"The title's a blessing and a curse; the trick is to make a good movie."
You've had a great career -- great early films, great films now. But at what point do you wake up and go, 'I guess I'm the go-to guy for your $100 million movie?'
Favreau: What's nice is that I think I could survive a bomb and still work, which is a big deal in your career. Most people aren't at that level, so thanks to "Iron Man" and hopefully this one, I'm at a point where I'm going to be making movies for a while longer. Every morning you wake up, whether you're an actor or a director, you have instilled in you this sense of anxiety that 'If I slip, I get thrown out of the party.' It's true to some extent: Your career is constantly being evaluated; there are lists that the studios make of who's good. Then, are you plugging into an idea that you don't love? I've been very fortunate that I've only worked on projects that I'm passionate about; they've all been things I've loved, and I haven't been compromising -- even for the little films. I've been very blessed to be able to bring all of my passions to bear on the projects that I work on.
'G.I. Joe' sequel will take its mid-summer tentpole slot
Ralph Fiennes continues to explore his dark side
What’s an actor to do after playing “He-Who-Must-Not-Be-Named,” the former Tom Riddle, Lord Voldemort? Only one role I can think of—Hades, King of the Dead and God of the Underworld.
Ralph Fiennes, after his delicious scenery-chewing stint as the Dark Lord in multiple Harry Potter films, is reprising his role as the Greek God everyone loves to hate in the upcoming sequel to “Clash of the Titans.” This time Fiennes gets some fabulous long locks and loses the Michael Jackson nose. Though they may have similar ambitions, Hades is an absolute Hottie compared to the skeletal Voldemort.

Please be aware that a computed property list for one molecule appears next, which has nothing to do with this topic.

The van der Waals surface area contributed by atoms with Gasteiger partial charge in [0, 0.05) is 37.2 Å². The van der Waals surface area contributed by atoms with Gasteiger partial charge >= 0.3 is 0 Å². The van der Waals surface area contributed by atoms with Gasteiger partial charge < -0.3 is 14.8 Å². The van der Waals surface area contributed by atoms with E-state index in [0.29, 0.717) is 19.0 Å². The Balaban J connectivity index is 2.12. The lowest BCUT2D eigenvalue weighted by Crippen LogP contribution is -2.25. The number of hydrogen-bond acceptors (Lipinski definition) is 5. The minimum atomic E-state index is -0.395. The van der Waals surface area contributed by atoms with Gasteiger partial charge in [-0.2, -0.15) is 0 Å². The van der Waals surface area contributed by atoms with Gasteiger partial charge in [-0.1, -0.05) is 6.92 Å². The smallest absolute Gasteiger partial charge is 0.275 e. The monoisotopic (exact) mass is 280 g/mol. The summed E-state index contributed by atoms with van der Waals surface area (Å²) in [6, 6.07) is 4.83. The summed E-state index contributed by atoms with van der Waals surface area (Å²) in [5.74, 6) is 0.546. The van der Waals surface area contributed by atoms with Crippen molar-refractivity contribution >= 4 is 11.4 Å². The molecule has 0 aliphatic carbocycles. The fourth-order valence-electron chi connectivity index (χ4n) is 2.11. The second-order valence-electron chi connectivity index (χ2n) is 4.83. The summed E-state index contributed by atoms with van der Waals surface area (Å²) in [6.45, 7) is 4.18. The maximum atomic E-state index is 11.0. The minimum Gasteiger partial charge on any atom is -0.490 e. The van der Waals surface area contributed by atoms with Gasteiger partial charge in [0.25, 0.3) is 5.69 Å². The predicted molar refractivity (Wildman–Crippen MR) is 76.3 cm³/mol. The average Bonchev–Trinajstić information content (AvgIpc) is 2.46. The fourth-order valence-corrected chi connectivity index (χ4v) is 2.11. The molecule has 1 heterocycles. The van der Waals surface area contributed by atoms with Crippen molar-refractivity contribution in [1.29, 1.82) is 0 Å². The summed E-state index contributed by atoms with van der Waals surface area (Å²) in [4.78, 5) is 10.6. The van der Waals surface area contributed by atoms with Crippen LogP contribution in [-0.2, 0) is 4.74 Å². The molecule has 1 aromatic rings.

What’s that you say? They’re already making a sequel to the poorly received “Clash of the Titans?” That 2010 film was itself a remake of the cheesy 1981 classic starring Harry Hamlin as Perseus and featuring a distinguished group of paycheck-seeking Greek Gods from Sir Laurence Olivier and Claire Bloom to Dame Maggie Smith. That film epitomized the phrase “It’s so bad it’s good!” and played an important role in movie history as the final film of special effects wizard Ray Harryhausen. Former sex goddess Ursula Andress played Aphrodite, the Goddess of Love, and, true to her name, began a torrid affair during the filming with Harry Hamlin, 15 years her junior. She became pregnant and gave birth to their son at the age of 45 (Greek Gods apparently don’t know from fertility issues).
The recent remake featured Sam Worthington (of “Avatar” fame) as Perseus and allowed Fiennes to reunite with his “Schindler’s List” co-star Liam Neeson as those wild-and-crazy brothers, Hades and Zeus. While the original film was not exactly a darling of the critics, the remake fared much worse. Peter Travers of "Rolling Stone" summed it up by calling the film “a sham, with good actors going for the paycheck and using beards and heavy makeup to hide their shame.”
But with a net gross of over $61 million on its opening weekend, and an unbelievable worldwide total of nearly half a billion dollars (mostly from overseas markets), Warners Brothers was hardly going to let a rash of negative reviews put the kibosh on such a guaranteed payday.
Some of the reviews of “Clash of the Titans” criticized the 3D technology that was added after the fact, never a very effective approach. The sequel, which picks up the story of Perseus 10 years later, is being shot in 3D from the get-go, and will be directed by Jonathan Liebesman who most recently helmed “Battle: Los Angeles.” Titled “Wrath of the Titans,” the film will be released on March 30, 2012. Following that film, Ralph Fiennes goes from Hades to yet another super-villain in the next James Bond flick. To avoid permanent typecasting, Ralph, may we suggest a 2013 rom-com opposite Anne Hathaway?
'You feel terrible laughing, but you laugh anyhow.'
With her shock of hair and distinct features, Julianne Moore's possessed of a charm as distinct as her talent -- able to jump from raw, risky indie projects ("The Kids Are All Right," "A Single Man") to big-scale studio diversions fueled by her charisma ("Next," 'The Laws of Attraction"). In "Crazy, Stupid, Love." Moore's the wife whose decision to leave ruins Steve Carrell's world -- and yet, her character's determination may not be as firm or as fully-thought out as it first seemed.